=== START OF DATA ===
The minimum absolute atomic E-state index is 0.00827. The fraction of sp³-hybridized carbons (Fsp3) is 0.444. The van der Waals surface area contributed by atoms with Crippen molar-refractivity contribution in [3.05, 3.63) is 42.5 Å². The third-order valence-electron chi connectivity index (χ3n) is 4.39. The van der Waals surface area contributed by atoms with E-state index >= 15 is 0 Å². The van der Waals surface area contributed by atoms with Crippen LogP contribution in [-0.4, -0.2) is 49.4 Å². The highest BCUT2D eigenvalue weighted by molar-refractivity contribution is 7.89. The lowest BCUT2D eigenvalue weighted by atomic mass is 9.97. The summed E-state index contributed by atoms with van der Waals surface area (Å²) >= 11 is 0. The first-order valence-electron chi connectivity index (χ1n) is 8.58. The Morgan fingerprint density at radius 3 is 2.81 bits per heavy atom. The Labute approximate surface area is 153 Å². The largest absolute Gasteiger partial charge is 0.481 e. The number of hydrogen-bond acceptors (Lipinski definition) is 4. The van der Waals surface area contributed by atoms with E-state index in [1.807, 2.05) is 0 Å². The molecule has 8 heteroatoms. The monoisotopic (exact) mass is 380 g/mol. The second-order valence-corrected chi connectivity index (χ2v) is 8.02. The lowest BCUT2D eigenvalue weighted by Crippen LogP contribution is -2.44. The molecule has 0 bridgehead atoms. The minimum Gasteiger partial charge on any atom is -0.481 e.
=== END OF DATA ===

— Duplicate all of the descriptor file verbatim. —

The minimum absolute atomic E-state index is 0.00827. The fraction of sp³-hybridized carbons (Fsp3) is 0.444. The van der Waals surface area contributed by atoms with Crippen molar-refractivity contribution in [3.05, 3.63) is 42.5 Å². The third-order valence-electron chi connectivity index (χ3n) is 4.39. The van der Waals surface area contributed by atoms with E-state index >= 15 is 0 Å². The van der Waals surface area contributed by atoms with Crippen LogP contribution in [-0.4, -0.2) is 49.4 Å². The highest BCUT2D eigenvalue weighted by molar-refractivity contribution is 7.89. The lowest BCUT2D eigenvalue weighted by atomic mass is 9.97. The summed E-state index contributed by atoms with van der Waals surface area (Å²) >= 11 is 0. The first-order valence-electron chi connectivity index (χ1n) is 8.58. The Morgan fingerprint density at radius 3 is 2.81 bits per heavy atom. The Labute approximate surface area is 153 Å². The largest absolute Gasteiger partial charge is 0.481 e. The number of hydrogen-bond acceptors (Lipinski definition) is 4. The van der Waals surface area contributed by atoms with E-state index in [1.807, 2.05) is 0 Å². The molecule has 8 heteroatoms. The monoisotopic (exact) mass is 380 g/mol. The second-order valence-corrected chi connectivity index (χ2v) is 8.02. The lowest BCUT2D eigenvalue weighted by Crippen LogP contribution is -2.44. The molecule has 0 bridgehead atoms. The minimum Gasteiger partial charge on any atom is -0.481 e.